This article provides an overview of common RF connector coupling/mating mechanisms. There are five common mechanisms, each with their unique advantages and disadvantages. Illustrations used in this educational article have been provided with the generous assistance of Huber+Suhner.
This coupling mechanism consists of a twist and snap design featuring interlocking studs and slots. The bayonet connection is most recognisable in its use on BNC connectors. This type of mating mechanism is often chosen when applications require quick connection, with the tactile 'snap' providing positive confirmation.
Connector series featuring this mechanism include: BNC, C, HD-BNC, MHV, SHV, TPS, ZMA, and more.
This coupling mechanism consists of a basic thread and nut design. Screw-on connections are the most commonly found amongst RF connector series due to their mechanical durability, however close attention must be paid to ensure coupling is not over-torqued.
Connector series featuring this mechanism include: 7/16 DIN, FME, HN, LC, LT, N, SC, SMA, SMC, TNC, and more.
This coupling mechanism consists of a very simple metal-to-metal contact mating. Requires tight manufacturing tolerances to ensure high performance. No positive confirmation of mating. Most blind-mate designs use a slide-on or push-on mating.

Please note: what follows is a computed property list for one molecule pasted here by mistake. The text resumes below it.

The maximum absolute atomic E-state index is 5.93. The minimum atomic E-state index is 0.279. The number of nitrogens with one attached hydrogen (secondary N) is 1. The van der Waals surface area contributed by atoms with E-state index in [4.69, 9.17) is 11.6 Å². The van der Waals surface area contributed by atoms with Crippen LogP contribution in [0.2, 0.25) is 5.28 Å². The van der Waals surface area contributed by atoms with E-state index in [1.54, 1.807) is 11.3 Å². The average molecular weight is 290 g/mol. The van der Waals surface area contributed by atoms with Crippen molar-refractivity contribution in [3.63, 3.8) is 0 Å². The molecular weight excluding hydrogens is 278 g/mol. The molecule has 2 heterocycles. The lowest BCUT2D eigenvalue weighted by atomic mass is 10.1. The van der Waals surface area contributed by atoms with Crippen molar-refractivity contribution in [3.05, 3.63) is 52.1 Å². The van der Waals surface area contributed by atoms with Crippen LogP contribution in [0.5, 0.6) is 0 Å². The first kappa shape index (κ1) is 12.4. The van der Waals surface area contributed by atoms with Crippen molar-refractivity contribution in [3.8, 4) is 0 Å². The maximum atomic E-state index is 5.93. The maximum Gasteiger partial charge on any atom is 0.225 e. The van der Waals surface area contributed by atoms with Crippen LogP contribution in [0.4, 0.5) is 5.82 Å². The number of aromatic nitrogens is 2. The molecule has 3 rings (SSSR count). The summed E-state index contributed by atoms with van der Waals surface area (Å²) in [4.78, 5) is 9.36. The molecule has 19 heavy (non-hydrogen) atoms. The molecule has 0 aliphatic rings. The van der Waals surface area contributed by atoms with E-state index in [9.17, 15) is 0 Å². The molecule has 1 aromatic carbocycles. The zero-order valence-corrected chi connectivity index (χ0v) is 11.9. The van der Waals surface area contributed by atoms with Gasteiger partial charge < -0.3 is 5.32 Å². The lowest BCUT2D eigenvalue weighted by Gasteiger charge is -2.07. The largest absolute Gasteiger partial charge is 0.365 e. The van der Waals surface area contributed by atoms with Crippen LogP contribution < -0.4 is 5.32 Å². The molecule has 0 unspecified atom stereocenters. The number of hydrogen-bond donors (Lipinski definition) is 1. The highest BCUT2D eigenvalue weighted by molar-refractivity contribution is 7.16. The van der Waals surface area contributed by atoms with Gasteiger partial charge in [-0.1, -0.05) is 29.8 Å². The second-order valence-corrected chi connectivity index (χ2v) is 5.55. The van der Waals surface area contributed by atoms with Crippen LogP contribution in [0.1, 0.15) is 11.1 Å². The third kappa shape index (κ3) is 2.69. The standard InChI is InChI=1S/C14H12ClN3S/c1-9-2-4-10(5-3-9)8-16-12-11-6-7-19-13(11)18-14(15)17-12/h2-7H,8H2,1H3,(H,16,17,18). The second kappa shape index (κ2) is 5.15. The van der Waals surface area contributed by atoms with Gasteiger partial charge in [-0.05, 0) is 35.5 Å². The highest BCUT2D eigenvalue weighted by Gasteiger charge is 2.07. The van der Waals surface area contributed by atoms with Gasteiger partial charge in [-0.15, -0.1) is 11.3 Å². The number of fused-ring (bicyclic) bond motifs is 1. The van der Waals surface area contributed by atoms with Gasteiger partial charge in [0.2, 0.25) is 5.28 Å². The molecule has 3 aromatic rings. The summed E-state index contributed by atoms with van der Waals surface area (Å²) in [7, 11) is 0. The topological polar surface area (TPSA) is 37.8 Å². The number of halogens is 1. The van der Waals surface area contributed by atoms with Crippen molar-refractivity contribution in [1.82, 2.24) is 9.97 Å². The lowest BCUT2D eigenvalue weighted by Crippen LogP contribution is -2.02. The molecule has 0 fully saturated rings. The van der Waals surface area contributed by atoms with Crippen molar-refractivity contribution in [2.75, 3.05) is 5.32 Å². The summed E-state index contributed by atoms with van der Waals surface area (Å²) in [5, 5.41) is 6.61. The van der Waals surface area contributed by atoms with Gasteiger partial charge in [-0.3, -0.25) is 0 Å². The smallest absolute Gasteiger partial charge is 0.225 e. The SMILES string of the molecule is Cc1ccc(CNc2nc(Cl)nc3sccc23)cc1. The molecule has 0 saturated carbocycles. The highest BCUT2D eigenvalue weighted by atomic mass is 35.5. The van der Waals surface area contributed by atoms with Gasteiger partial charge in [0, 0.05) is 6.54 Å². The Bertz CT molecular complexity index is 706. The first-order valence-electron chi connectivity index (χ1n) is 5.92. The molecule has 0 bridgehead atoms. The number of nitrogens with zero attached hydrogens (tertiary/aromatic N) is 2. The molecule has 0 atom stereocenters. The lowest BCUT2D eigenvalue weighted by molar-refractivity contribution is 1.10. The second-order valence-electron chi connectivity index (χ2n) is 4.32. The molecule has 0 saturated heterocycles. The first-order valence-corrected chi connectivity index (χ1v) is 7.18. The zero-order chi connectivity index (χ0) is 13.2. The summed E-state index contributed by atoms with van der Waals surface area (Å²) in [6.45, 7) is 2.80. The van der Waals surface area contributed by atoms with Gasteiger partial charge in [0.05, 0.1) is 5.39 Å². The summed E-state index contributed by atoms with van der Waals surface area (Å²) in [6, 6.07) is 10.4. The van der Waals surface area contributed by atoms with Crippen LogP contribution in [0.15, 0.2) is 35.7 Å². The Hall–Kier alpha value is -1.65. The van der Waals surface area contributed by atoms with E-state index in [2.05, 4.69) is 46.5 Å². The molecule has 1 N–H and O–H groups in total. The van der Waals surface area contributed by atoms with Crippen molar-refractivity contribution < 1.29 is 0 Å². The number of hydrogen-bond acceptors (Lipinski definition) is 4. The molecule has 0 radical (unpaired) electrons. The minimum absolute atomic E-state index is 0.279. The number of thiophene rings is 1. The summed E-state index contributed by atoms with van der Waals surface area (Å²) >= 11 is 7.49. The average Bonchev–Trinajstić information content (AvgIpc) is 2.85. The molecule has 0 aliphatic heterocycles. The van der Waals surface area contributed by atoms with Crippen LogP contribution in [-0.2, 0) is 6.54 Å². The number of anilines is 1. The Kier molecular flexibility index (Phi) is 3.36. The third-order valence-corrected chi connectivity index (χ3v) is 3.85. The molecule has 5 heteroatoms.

Connector series featuring this mechanism include: 1.0/2.3, BMA, BZ, G, MBX, MXP, and more.
This coupling mechanism is similar to slide-on mating but with a positive confirmation provided by a tactile 'snap' when engagement is successful. Despite the additional complexity this design is mechanically very reliable.
Connector series featuring this mechanism include: MCX, MMCX, MMPX, SMB, Mini-SMB, SMZ, SSMB, and more.
Quick lock coupling is mechanically similar to snap-on coupling, but featuring an additional self-locking component. Disengagement of connectors requires locking to be disengaged by retracting the unlocking-sleeve located on the male connector. This mechanism provides all advantages of snap-on coupling while preventing unintentional loosening.
Connector series featuring this mechanism include: QMA, QN, and some precision connector variants such as Type-F 1.0/2.3 and Type-F 1.6/5.6.